Demi Lovato, ‘Tell Me You Love Me’ | Track Review
Demi Lovato shines on “Tell Me You Love Me,” the title track and second single from her forthcoming album (September 29).
Demi Lovato is back ladies and gents! After alluring us with the unapologetic “Sorry Not Sorry,” the big-voiced pop star announced her new album, Tell Me You Love Me. In addition to the announcement, she dropped her second single, “Tell Me You Love Me.” Equaling, let alone topping “Sorry Not Sorry” is an arduous task. Thankfully, Lovato was up to the task, delivering another strong record.
The pros are ample throughout “Tell Me You Love Me.” Start with the first thing you hear – the music. The production work is on-point, particularly during the rousing chorus. Hard-hitting drums, brassy synths – sigh, ‘pop-solid.’ Then comes the voice. Demi Lovato doesn’t get enough credit for her pipes, coming off a bit underrated. But take one listen – how is it that this girl could ever be underrated? She has one of the biggest, most soulful voices in the game. She can get powerful and high with the best of them, something she once more showcases on “Tell Me You Love Me.”
Pros continue. The song latches from a first listen, inviting multiple spins. Some songs, you listen once and you’re done with it. “Tell Me You Love Me” has the Midas Touch working in its favor. The verses catch your attention, while the chorus hits you right in chest, face – everywhere. By the time you get to the final iteration, you personally want to tell Demi, “I love you.” Perfect songs are hard to come by, but in regards to pronounced cons or flaws, “Tell Me You Love Me” doesn’t have any. Sure, the “tell me you love me” thing is recycled, but DL recycles it like its brand new.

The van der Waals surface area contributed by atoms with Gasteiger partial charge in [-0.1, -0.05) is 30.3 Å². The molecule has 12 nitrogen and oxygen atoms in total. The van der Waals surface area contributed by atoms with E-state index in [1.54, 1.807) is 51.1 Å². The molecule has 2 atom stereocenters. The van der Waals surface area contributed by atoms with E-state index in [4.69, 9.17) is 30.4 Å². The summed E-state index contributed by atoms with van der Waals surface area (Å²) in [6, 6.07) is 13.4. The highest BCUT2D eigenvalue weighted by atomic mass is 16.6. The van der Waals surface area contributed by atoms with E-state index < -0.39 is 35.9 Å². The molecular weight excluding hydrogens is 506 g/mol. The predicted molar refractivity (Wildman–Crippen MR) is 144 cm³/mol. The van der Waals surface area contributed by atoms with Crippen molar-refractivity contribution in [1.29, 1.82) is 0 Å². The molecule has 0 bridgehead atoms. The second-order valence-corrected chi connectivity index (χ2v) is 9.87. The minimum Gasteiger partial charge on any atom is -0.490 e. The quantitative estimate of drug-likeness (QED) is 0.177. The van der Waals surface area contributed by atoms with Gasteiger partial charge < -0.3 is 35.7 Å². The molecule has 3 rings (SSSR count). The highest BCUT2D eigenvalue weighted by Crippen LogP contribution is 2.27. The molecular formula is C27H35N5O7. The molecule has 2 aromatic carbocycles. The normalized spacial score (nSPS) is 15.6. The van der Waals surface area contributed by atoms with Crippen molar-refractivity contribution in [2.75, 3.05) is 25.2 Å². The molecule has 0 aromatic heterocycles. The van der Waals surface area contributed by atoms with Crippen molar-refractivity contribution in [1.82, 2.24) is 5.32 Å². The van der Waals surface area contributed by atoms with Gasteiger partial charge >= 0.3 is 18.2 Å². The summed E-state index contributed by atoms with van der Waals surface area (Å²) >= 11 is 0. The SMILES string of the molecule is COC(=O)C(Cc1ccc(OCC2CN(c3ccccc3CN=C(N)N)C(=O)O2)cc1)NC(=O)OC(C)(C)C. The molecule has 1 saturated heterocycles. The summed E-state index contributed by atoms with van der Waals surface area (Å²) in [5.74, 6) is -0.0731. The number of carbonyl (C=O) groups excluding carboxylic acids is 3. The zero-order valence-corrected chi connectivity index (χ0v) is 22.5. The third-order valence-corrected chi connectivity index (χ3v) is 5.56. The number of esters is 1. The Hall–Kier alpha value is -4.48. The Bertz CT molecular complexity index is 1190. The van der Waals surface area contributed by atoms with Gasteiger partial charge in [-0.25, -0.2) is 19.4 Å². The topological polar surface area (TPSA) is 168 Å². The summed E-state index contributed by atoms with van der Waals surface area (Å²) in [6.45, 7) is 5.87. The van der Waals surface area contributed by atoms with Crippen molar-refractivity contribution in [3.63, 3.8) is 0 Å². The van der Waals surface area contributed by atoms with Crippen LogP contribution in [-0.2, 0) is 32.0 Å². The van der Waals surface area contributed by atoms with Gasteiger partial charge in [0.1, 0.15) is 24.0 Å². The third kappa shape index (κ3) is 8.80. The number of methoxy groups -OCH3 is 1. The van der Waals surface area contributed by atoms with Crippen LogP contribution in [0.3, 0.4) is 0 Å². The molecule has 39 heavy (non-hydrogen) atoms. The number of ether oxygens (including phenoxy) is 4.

Once more, Lovato blesses us with her artistry. “Tell Me You Love Me” continues to build an argument for the greatness that is Demi Lovato. The vocals are awesome, the production work packs a punch, and the song is captivating. What more can you ask from a pop song, particularly in a year where some pop songs have fallen incredibly flat by big-named artists?